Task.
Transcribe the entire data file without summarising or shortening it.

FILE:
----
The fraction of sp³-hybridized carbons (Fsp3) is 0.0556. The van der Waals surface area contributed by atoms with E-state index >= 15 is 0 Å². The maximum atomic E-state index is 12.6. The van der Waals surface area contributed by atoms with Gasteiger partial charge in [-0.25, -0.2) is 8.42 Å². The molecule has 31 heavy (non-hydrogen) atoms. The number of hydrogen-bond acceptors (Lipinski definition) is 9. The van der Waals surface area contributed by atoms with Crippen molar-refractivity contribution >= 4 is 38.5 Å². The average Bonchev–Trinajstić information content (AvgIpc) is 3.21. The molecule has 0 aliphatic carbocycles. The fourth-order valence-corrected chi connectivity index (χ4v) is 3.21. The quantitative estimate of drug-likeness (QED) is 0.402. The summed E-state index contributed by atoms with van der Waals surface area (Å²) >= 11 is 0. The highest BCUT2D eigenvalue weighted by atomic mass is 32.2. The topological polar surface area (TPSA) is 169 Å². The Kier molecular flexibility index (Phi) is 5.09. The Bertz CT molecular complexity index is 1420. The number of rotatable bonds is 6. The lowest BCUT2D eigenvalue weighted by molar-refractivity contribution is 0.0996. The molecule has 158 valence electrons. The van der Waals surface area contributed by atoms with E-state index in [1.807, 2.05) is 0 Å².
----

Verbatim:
The fraction of sp³-hybridized carbons (Fsp3) is 0.0556. The van der Waals surface area contributed by atoms with E-state index >= 15 is 0 Å². The maximum atomic E-state index is 12.6. The van der Waals surface area contributed by atoms with Gasteiger partial charge in [-0.25, -0.2) is 8.42 Å². The molecule has 31 heavy (non-hydrogen) atoms. The number of hydrogen-bond acceptors (Lipinski definition) is 9. The van der Waals surface area contributed by atoms with Crippen molar-refractivity contribution >= 4 is 38.5 Å². The average Bonchev–Trinajstić information content (AvgIpc) is 3.21. The molecule has 0 aliphatic carbocycles. The fourth-order valence-corrected chi connectivity index (χ4v) is 3.21. The quantitative estimate of drug-likeness (QED) is 0.402. The summed E-state index contributed by atoms with van der Waals surface area (Å²) >= 11 is 0. The highest BCUT2D eigenvalue weighted by atomic mass is 32.2. The topological polar surface area (TPSA) is 169 Å². The Kier molecular flexibility index (Phi) is 5.09. The Bertz CT molecular complexity index is 1420. The number of rotatable bonds is 6. The lowest BCUT2D eigenvalue weighted by molar-refractivity contribution is 0.0996. The molecule has 158 valence electrons. The van der Waals surface area contributed by atoms with E-state index in [1.807, 2.05) is 0 Å².